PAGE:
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Mother-child study in Crete- The RHEA study

Manolis Kogevinas (ISGlobal)
Funded by
FP6 EU projects: NewGeneris - Hi-Wate. FP7 EU Projects: ESCAPE, ENRIECO, EnviroGenoMarkers, CHICOS. Other: FAMRI, USA.
The mother-child “Rhea” study in Crete is a prospective cohort examining a population sample of pregnant women and their children, at the prefecture of Heraklion. Pregnant women (Greek and immigrants) residents that became pregnant during one year starting in February 2007 (n=1500).


The aims of the Mother-Child cohort in Crete (Rhea study) are: 1. The evaluation of nutritional, environmental, biological and psychosocial exposures in the prenatal period and in early childhood. 2. The evaluation of the association of these exposures with the development of the fetus and the child, reproductive outcomes, endocrine related outcomes, neurodevelopment, obesity and with the occurrence of chronic diseases including asthma and allergies, metabolic syndrome and endocrine disorders that appear first in childhood but that may perpetuate to adulthood. 3. The evaluation of mother’s health during and after pregnancy. 4. The evaluation of genetic susceptibility and the interactions between genetic and environmental factors affecting child health.


The first contact was done before 15 weeks gestation, at the time of the first major ultrasound. Participants were invited to provide blood and urine samples and to participate in a face-to-face interview. Women were then contacted at the 6th month of pregnancy (questionnaires, urine), at birth (questionnaires, blood, cord blood), one month after birth (depression questionnaires), at 6 months (questionnaires) and urine/hair children (subsample). Infants were examined before one year of age measuring anogenital distance and growth (e.g. weight, length, skinfold thickness etc), and at around 18 months for neurodevelopment (Bayleys). Questionnaires covered a wide range of issues including FFQ, sociodemographic, environmental and occupational exposures, medical history, psychological factors (stress, depression, personality), social factors (social capital). Medical records at birth were collected. Laboratory analyses that have been completed (some in subsamples) include biochemical analyses and thyroid hormones in pregnancy blood samples, cotinine and NNAL in pregnancy urine samples, numerous molecular markers at blood and cord blood at birth (e.g. CALUX-dioxins, micronuclei, PAH adducts etc –see NewGeneris), ongoing analyses of phthalates and PBDEs in pregnancy urine. Limited genotyping is carried out within the HiWate and NewGeneris projects. Extensive use of –omics is planned in the next 2 years within the EnviroGenoMarkers project (EU, FP7). A detailed account of sampels collected, analyses and outcomes examined is shown in the table.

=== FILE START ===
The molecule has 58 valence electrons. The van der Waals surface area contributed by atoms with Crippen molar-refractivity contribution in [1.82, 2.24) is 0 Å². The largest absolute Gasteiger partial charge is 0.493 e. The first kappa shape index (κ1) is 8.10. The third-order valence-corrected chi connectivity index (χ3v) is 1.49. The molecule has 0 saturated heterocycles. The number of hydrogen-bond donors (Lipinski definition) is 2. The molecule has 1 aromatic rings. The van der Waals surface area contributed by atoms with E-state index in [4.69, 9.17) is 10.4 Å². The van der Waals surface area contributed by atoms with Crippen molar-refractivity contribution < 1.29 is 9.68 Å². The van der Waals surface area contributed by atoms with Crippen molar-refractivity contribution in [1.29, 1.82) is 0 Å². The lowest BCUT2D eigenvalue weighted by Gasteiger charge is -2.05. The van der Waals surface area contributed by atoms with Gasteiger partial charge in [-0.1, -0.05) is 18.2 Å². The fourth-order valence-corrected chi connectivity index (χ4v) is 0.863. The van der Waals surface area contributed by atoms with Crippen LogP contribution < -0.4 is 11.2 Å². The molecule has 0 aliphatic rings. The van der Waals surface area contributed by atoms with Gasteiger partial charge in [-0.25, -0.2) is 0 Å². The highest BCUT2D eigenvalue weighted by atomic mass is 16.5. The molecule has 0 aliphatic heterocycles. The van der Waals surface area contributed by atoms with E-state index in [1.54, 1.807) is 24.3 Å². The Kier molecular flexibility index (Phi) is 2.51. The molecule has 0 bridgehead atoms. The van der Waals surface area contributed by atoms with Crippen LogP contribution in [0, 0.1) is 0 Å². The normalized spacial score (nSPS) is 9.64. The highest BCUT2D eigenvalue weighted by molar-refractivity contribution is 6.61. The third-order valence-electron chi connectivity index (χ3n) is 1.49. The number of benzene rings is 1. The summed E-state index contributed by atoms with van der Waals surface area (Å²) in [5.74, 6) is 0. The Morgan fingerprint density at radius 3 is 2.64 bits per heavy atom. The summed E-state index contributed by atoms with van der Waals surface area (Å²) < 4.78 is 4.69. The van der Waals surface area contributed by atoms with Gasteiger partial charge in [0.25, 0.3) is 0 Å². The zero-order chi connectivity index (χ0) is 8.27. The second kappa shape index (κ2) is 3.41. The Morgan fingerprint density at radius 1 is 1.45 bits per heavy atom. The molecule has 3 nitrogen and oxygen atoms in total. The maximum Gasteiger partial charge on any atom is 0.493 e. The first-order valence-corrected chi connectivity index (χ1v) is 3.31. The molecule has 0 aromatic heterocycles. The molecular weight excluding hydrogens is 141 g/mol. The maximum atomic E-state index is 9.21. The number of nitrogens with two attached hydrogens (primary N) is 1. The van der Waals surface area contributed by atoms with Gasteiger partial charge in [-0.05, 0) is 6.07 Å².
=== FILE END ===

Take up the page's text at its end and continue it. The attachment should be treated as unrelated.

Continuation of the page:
Miembros del grupo de coordinación griego:

Dr Leda Chatzi, Dept of Social Medicine, Medical School, University of Crete (Steering Committee, Local Study Coordinator)

Dr Antonis Koutis, Dept of Social Medicine, Medical School, University of Crete ((Steering Committee )

Prof Evripides Stephanou, Environmental Chemical Processes Laboratory, School of Sciences and Engineering, University of Crete (Steering Committee)

Dr Eleni Fthenou, Dept of Social Medicine, Medical School, University of Crete (Responsible for biobanks)

A detailed account of samples collected, analyses and outcomes examined is shown in the table (click here).

Our Team

Principal Investigator (PI)

  • Emmanouil Kogevinas
    Emmanouil Kogevinas

Our Team